A well-told life of the early media tycoon, whose influence—though not his empire—has endured to the present.
Joseph Pulitzer (1847–1911) lived a life that, in the words of biographer Brian (Einstein: A Life, 1996), “often resembled a fable.” At 17, he crossed the waters to America, enticed to join the flagging Union Army in exchange for a bounty and citizenship; just before landing in Boston, he jumped ship, swam across the icy harbor, and presented himself directly to the enlistment officers so that he would not have to split the bounty with the agent who recruited him. Charming and well-educated, he easily won his commanders’ trust. After the war, penniless and without prospects, he made his way to St. Louis, where he worked his way up from gravedigger and laborer to reporter for a German-language daily. In 1878 he bought the ailing St. Louis Post-Dispatch for $2,500 and started making a name for himself as a publisher. A born muckraker, he magnified minor-league tales to scandalous proportions, insisting that he was serving the public good by revealing the misdeeds of the powerful and influential. (An example: A minister who had just taken a swig of cold medicine took a seat on a streetcar. The young woman next to him, offended by the smell of alcohol, took another seat. End of story—but the Post-Dispatch’s headline? “A Shocking Story of a Divine.”) The reporters Pulitzer hired, among them Nellie Bly, Stephen Crane, and Irwin S. Cobb, served him well as he went head-to-head with ferociously anti-Semitic rival publisher William Randolph Hearst, played at king-making, warmongering, and politics, and made a huge fortune with which he endowed the prize that bears his name, as well as Columbia University’s famed School of Journalism.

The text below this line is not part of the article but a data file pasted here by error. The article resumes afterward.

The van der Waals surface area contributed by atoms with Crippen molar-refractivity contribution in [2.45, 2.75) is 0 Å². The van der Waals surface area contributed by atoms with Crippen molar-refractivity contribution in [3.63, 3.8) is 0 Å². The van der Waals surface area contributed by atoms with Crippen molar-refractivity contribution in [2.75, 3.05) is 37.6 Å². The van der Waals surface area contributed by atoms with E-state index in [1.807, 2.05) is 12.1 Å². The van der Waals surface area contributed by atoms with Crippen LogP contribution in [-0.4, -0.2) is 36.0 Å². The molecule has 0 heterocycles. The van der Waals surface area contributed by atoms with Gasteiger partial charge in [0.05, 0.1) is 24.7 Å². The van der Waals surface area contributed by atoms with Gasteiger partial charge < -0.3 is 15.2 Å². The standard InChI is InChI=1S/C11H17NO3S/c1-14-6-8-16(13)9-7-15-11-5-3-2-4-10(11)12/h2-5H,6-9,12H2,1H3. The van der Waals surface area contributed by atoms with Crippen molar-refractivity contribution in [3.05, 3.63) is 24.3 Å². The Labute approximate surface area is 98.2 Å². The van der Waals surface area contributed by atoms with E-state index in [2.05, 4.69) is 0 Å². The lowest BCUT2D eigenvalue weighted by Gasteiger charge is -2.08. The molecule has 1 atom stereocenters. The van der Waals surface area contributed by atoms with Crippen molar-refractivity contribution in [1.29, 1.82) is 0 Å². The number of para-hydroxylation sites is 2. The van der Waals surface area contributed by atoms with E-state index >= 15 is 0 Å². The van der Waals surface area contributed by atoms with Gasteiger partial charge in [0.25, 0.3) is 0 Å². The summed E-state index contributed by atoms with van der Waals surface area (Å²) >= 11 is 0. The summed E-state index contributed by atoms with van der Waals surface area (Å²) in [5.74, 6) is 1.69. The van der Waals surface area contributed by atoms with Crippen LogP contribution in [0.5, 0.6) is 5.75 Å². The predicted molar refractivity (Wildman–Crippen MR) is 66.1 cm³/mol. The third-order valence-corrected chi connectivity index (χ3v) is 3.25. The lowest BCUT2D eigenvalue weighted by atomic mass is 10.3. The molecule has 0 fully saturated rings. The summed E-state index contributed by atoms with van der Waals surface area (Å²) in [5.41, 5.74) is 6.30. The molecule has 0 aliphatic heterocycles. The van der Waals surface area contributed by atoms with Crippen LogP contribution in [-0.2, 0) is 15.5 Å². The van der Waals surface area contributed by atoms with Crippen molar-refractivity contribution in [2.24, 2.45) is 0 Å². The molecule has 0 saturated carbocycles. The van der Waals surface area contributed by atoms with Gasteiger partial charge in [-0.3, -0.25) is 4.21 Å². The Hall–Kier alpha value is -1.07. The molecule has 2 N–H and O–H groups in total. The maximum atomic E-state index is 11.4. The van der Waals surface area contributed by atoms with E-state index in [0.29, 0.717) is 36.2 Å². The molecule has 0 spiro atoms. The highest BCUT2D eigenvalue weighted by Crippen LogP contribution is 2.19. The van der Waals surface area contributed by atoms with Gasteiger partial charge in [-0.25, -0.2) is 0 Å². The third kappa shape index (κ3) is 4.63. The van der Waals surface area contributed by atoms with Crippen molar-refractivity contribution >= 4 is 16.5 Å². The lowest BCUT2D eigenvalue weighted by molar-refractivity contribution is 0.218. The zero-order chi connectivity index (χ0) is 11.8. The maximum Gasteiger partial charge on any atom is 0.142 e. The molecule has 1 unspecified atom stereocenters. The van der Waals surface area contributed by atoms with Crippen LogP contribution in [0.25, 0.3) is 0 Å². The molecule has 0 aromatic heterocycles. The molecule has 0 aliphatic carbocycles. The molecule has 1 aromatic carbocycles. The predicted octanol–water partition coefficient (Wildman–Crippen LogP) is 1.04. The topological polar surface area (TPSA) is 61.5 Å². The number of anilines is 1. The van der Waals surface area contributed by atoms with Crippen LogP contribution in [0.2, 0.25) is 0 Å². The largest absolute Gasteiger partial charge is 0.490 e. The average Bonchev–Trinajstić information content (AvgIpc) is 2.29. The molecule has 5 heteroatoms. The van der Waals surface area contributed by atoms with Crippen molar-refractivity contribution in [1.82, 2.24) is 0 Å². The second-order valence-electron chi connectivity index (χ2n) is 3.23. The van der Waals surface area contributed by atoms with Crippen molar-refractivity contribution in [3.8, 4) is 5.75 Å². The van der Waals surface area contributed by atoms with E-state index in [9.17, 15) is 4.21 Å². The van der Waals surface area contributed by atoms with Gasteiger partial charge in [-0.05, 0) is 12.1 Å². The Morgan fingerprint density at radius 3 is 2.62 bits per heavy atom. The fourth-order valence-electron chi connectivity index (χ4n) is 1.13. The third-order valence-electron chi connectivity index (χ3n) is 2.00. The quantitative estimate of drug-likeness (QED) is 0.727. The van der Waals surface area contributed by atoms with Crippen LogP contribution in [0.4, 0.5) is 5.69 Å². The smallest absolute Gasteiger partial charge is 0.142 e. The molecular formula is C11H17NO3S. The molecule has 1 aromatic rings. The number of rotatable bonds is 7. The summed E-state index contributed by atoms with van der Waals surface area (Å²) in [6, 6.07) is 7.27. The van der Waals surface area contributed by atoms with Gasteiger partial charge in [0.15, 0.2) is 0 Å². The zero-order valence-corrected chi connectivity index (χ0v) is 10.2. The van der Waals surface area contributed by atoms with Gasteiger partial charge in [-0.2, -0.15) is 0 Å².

A solid biography, of interest to students of journalism and American history.